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  • Microsoft may be aiming for Amazon with cashier-less shopping technology

    Source:

    Microsoft is testing technology that will track what items people pick up while shopping, and another Redmond company is working with Microsoft on the technology for physical stores, news services reported.

    Microsoft may be gearing up to challenge Amazon on its home turf — the world of retail shopping — by developing cashier-less technology for grocery stores.

    Six people told Reuters news service that the Redmond software company is testing technology that will track what items people pick up while shopping, something that could eliminate or reduce the need for cashiers.

    Redmond-based AVA Retail, which develops technology to collect data about shoppers in stores, also told The Associated Press it is working with Microsoft on the technology for physical stores.

    Amazon’s convenience store that uses cashier-less technology, Amazon Go, opened to the public in Seattle in January.

    That store requires shoppers to swipe an app when they walk in, then uses computer-vision technology to track them and their purchases around the store. When people are done shopping, they can walk out and are charged through the Amazon app.

    Amazon could sell that technology to other retailers. But a competing technology from Microsoft could be an attractive option because retailers might see Microsoft as less of a competitive threat than Amazon.

    A Microsoft spokeswoman declined to comment.

    Microsoft’s interest in the technology is hardly a secret. Microsoft for years has operated a Retail Experience Center from a nondescript building near its Redmond headquarters campus, meant as a showcase for Microsoft products as well as an experimental environment for the company’s business-sales groups to try out emerging technologies and show them to potential customers.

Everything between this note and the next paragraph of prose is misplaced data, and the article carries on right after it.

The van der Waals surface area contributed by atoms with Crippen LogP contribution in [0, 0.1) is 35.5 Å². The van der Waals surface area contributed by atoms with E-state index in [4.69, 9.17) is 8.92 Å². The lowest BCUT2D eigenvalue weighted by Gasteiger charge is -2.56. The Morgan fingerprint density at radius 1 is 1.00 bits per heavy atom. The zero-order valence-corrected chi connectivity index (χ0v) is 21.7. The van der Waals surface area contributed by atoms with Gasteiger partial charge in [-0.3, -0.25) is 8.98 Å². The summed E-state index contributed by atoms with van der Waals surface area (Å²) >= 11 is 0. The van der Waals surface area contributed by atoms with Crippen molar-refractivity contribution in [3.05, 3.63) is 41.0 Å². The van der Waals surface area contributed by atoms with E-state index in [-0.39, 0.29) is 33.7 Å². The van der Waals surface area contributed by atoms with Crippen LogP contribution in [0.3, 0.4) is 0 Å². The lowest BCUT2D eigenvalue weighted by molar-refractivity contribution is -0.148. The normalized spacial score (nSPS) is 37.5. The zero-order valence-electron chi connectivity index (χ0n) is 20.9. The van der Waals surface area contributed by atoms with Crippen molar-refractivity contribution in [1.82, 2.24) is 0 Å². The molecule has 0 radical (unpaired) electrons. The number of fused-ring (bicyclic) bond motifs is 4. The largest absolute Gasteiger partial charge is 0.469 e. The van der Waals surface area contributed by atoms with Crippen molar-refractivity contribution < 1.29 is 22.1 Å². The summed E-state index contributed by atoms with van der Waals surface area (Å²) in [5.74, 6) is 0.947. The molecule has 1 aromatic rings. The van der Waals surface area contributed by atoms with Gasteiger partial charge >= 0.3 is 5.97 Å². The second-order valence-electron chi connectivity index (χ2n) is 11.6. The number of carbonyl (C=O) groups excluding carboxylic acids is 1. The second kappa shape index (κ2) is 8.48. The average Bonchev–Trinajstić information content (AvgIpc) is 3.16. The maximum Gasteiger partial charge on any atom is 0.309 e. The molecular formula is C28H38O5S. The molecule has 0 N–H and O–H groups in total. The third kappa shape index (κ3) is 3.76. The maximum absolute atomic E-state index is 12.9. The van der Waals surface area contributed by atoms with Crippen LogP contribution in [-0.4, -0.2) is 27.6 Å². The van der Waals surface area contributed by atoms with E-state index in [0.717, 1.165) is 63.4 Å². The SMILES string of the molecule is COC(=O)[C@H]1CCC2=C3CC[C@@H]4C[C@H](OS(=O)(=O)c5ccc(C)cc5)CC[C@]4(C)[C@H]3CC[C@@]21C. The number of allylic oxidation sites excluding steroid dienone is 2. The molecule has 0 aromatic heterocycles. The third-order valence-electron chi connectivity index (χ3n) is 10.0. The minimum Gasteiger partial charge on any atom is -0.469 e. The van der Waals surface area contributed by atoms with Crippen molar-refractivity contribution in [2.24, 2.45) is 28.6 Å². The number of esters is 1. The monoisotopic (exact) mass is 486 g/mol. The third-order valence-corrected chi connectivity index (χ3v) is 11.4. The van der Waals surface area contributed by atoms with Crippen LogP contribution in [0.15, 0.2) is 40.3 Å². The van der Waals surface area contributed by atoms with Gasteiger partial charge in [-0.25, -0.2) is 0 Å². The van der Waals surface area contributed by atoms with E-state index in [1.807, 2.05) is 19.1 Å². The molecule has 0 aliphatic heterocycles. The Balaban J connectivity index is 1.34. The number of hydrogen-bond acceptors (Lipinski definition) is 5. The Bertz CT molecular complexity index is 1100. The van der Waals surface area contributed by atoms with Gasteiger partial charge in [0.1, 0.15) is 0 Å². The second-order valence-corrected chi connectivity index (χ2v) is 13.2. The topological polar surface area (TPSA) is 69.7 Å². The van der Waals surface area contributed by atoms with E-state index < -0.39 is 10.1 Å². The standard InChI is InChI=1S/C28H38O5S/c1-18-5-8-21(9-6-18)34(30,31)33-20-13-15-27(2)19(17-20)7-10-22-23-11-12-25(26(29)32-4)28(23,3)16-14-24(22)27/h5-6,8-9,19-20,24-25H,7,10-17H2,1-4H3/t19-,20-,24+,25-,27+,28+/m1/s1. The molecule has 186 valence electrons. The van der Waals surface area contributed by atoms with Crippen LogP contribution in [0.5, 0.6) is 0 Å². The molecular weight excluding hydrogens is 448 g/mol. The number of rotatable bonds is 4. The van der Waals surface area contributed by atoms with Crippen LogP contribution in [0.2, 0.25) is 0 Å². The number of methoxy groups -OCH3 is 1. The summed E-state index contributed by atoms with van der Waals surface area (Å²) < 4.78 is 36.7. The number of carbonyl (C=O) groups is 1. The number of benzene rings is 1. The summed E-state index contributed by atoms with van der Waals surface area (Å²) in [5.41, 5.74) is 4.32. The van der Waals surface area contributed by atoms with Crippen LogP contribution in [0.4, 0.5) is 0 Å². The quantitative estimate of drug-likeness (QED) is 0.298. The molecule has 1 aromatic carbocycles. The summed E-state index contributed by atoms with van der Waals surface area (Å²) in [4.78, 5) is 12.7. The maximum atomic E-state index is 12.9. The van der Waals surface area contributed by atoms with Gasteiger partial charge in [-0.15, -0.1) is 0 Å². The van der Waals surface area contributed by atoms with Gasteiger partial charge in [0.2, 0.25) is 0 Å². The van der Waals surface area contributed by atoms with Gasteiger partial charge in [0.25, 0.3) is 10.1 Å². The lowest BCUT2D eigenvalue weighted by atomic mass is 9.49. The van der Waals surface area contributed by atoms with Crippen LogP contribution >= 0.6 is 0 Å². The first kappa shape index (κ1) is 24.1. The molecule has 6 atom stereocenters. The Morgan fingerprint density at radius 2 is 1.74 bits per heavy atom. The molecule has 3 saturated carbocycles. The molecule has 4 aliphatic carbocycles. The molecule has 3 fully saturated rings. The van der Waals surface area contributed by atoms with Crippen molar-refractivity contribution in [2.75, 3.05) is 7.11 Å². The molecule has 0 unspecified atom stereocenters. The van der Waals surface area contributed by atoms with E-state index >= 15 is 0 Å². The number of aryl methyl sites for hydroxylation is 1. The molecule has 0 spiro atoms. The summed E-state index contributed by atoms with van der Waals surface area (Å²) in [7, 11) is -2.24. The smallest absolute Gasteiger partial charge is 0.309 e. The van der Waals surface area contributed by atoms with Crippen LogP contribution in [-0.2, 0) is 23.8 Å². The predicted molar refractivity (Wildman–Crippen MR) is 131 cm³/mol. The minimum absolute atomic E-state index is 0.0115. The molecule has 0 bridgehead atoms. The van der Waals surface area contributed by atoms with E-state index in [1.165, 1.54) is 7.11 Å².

During a media tour in 2015, Microsoft showed how a big-box electronics store could keep track of where customers were and what items they were looking at or picking up by using technology borrowed from Microsoft’s Kinect motion sensor.

    A tour of the same Microsoft retail facility in 2016 showed Bluetooth beacons that could track customers’ movement, Redmond Magazine reported. At the time, the company was partnering with AVA Retail to pinpoint what a shopper was reaching for on a shelf.

    AVA Retail CEO Atul Hirpara said Thursday that the company is using Microsoft’s Azure cloud to develop technology that will enable stores to have a clerk-less checkout experience. AVA’s technology could roll out in the next six to eight months, he said.

    The company plans to co-sell the product with Microsoft, but the clerkless techology is owned by AVA, Hirpara said.

    Reuters reported that Microsoft’s technology could be getting closer to deploying in stores. Microsoft could be in talks with Amazon rival Walmart, Reuters’ sources said.

    AVA’s Hirpara declined to disclose if his company has any ongoing talks with Walmart.

    [more]

  • Microsoft looks to compete with Amazon with cashier-less stores